In 2018 the spring sports season in South Dakota endured its worst spell of weather for as far back as the local population could recall. The temperature averaged 26.1 degrees over the first nine days of April, almost breaking the record set in 1899 when the temperature averaged 28.4 degrees.
The softball program at Augustana University had to either cancel games on their schedule (7), reschedule on a different day than originally intended or play them at a different site because the weather was so bad -- the coldest April ever by 2.3 degrees. Of note was a bus ride to Minot, N.D., to play indoor games at 9 and 11 p.m.
Badge of Honor
Such is the life of softball in cold weather areas of the country.
At its best, springtime in South Dakota is quite dysfunctional when it comes to offering weather good enough for facilitating outdoor sports. At its worst, it’s downright unbearable.
“We don’t look at it as a disadvantage,” said Augustana coach Gretta Melsted, who entered the 2019 campaign with a career record of 548-301(.646), including 467-205 (.694) in 12 seasons at Augustana. “We try to wear it as a badge of honor – that we’re going to have the advantage in those situations because we handle these things better than other teams. Most of our kids are born and raised in this area and this is just what we’re used to. Other people might question how we are able to deal with the weather, not knowing if you’re going to play one day or not, not getting on the field outside until the end of March, the beginning of April on a consistent basis, but we embrace it and get tougher because of it.”
Interestingly enough, Melsted emulated the late Tennessee basketball coach Pat Summitt, who won eight national titles and helped make it acceptable, admirable, even downright awesome to be a visibly tough woman in charge. Before switching over to coach softball on a full-time basis, Melsted — who excelled in basketball and softball at Carleton College (Northfield, Minn.) and holds the school record for runs in a season (36 in 1997) — incorporated a certain style similar to Summitt’s demanding approach while coaching both basketball and softball at several different high schools.
Over the years while leading Augustana, her teams have matched the tough mindset and are known throughout Division II as one of the most difficult to play.
Despite the historically low temperatures during the 2018 campaign, Augustana managed to string together 17 consecutive wins in the middle of the season on its way to a 42-15 record that culminated in a loss to Minnesota State in the NCAA Division II Central Region 2 Semifinals.
This season, the No. 14 Lady Vikings have had another impressive start, compiling a 20-5 non-conference slate during the months of February and March.
“Don’t get me wrong, South Dakota is not a softball hotbed but I learned early on that to be successful coaching any sport, you have to get the right players that fit your style and your program,” said Melsted, who worked under seven head coaches before getting her first head coaching job in 2004 at Culver-Stockton.
Melsted is admittedly fortunate to have landed at a place where one of the best coaches of all time —Sandy Jerstad — held the reign for 27 seasons. Jerstad guided the Vikings program from its infancy to national prominence from 1977-2003, compiling a 1,011-359-2 record to become the winningest softball coach in NCAA Division II history. When she retired after the 2003 season, she ranked second all-time in wins among NCAA softball coaches, regardless of division.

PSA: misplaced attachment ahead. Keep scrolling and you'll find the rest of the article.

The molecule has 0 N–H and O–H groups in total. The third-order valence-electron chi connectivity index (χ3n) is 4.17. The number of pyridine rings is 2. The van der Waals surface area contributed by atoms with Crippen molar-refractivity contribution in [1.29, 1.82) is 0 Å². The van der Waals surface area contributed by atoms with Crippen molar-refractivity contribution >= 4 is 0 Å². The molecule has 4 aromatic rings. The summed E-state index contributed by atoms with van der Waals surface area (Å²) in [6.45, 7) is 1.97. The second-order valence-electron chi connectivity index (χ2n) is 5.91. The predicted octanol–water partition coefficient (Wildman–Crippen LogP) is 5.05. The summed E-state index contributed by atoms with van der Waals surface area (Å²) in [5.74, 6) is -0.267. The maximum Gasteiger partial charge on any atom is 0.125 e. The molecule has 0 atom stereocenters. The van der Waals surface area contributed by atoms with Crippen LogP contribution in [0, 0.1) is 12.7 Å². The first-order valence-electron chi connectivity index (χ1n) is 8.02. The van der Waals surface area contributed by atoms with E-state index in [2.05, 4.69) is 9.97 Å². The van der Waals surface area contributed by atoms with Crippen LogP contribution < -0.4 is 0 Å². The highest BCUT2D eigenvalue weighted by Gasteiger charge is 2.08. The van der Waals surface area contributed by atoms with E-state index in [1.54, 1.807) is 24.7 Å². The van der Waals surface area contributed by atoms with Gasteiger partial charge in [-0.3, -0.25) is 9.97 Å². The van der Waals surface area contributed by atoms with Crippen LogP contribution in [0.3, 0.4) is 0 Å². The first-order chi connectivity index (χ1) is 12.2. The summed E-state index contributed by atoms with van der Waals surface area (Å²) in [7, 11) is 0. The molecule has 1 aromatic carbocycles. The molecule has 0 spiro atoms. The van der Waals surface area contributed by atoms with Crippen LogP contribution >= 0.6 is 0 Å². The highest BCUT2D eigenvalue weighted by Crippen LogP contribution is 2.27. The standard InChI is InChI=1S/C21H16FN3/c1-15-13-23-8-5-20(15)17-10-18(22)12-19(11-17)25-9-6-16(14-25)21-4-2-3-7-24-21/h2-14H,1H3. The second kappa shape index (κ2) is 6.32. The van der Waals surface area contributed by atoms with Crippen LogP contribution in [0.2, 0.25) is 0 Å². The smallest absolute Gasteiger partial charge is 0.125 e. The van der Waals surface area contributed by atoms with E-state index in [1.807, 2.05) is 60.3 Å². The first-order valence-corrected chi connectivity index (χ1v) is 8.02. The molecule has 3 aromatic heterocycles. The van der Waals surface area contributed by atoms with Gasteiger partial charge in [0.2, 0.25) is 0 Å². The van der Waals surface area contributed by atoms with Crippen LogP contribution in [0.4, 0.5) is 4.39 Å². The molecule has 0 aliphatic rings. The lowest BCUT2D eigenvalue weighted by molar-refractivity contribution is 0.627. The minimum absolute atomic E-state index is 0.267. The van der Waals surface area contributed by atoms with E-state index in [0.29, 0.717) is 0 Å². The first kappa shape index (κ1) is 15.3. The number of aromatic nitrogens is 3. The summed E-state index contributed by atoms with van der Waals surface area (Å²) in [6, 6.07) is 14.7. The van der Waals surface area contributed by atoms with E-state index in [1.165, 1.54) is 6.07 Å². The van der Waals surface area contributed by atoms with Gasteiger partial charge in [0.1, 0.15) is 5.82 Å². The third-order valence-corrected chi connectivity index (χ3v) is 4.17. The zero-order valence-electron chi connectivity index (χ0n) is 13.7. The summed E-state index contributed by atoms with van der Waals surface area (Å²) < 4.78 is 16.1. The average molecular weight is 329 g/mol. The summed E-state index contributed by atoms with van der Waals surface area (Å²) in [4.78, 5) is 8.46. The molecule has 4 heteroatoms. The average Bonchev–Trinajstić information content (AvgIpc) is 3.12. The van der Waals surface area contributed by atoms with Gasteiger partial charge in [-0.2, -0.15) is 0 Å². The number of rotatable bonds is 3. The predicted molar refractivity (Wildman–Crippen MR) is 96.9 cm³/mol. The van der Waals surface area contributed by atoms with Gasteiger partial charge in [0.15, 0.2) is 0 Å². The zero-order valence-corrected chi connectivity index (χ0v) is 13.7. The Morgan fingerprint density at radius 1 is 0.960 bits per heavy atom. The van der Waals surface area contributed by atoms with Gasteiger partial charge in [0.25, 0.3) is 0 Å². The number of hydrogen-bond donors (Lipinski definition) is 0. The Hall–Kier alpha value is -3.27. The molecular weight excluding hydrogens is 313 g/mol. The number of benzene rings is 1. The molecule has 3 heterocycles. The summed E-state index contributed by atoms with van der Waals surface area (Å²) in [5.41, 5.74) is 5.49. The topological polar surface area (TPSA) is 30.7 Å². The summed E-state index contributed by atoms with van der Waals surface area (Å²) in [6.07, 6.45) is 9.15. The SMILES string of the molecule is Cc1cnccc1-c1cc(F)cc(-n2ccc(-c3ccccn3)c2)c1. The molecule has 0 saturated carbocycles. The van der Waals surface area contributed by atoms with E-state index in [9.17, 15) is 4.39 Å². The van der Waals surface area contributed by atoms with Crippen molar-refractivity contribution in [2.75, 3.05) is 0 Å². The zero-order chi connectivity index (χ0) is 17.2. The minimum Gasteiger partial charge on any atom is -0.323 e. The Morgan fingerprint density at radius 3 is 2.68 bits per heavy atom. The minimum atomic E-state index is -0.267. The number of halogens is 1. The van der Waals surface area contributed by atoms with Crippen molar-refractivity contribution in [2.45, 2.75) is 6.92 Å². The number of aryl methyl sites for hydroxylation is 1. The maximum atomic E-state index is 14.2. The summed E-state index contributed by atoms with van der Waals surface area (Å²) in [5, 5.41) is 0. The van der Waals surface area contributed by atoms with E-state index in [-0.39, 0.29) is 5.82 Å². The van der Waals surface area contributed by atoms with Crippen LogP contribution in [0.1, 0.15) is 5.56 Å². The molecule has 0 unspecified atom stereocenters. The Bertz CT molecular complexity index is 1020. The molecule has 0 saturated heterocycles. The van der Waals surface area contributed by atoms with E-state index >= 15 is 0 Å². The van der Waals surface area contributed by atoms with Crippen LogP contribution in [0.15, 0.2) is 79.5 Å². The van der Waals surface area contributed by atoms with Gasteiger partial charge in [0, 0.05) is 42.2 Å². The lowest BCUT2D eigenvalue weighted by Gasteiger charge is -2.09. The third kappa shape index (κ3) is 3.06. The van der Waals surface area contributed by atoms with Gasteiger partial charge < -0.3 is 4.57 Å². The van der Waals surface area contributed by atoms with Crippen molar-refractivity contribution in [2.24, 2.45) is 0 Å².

“I was really lucky,” said Melsted, who took over the program in 2007 after Jenny Hill guided the Vikings to a 91-60-1 overall record in three seasons. “This program has a lot of tradition. Sandy did a phenomenal job in building something special here. Understandably, there was already a winning culture here. I just had to revive it.”
Part of reviving the magic was in finding student-athletes who “fit” the Melsted program as well as the Augustana academic standards.
“It’s all about getting the right athlete, the right person for the program and the school,” Melsted said. “We have a very high academic profile at Augustana. We have to bring in a lot of really bright kids.”
Augustana’s pre-health professional programs are considered one of the best in the nation with a 10-year cumulative acceptance rate to medical schools that are two times better than average. There are 12 players on the current roster who are either majoring or considering majoring in the pre-health program.
“It’s about finding the right fit for the school then we find the right fit for the program,” Melsted said. “That’s been our success. If we find the kid who is going to be a fit for both things then they are going to thrive here. That’s been our success. The magic of Augustana is that it’s a great place for kids to compete in the highest level in Division II at a school with high academic standards. We pride ourselves on getting a unique student-athlete here. We try to go after kids who are top notch, academic kids, who are good softball players and who want to do well at both.”
As far as the softball approach, Melsted traditionally has looked for players to hit the ball hard and far yet she has adapted over the past few years.
“My joke used to be we were never accused of being fast,” Melsted said. “We have changed a little bit. We are more balanced now. We are very athletic. We get players on base and get players moving.”
Augustana currently ranks ninth in Division II for triples with 11 and is in the top 40 for team batting average (.318). The team has 47 steals in 53 attempts with junior Kendall Cornick (11-for-12), freshman Mary Pardo (10-for-12), and sophomore Ashley Mickschl (9-for-11) leading the way.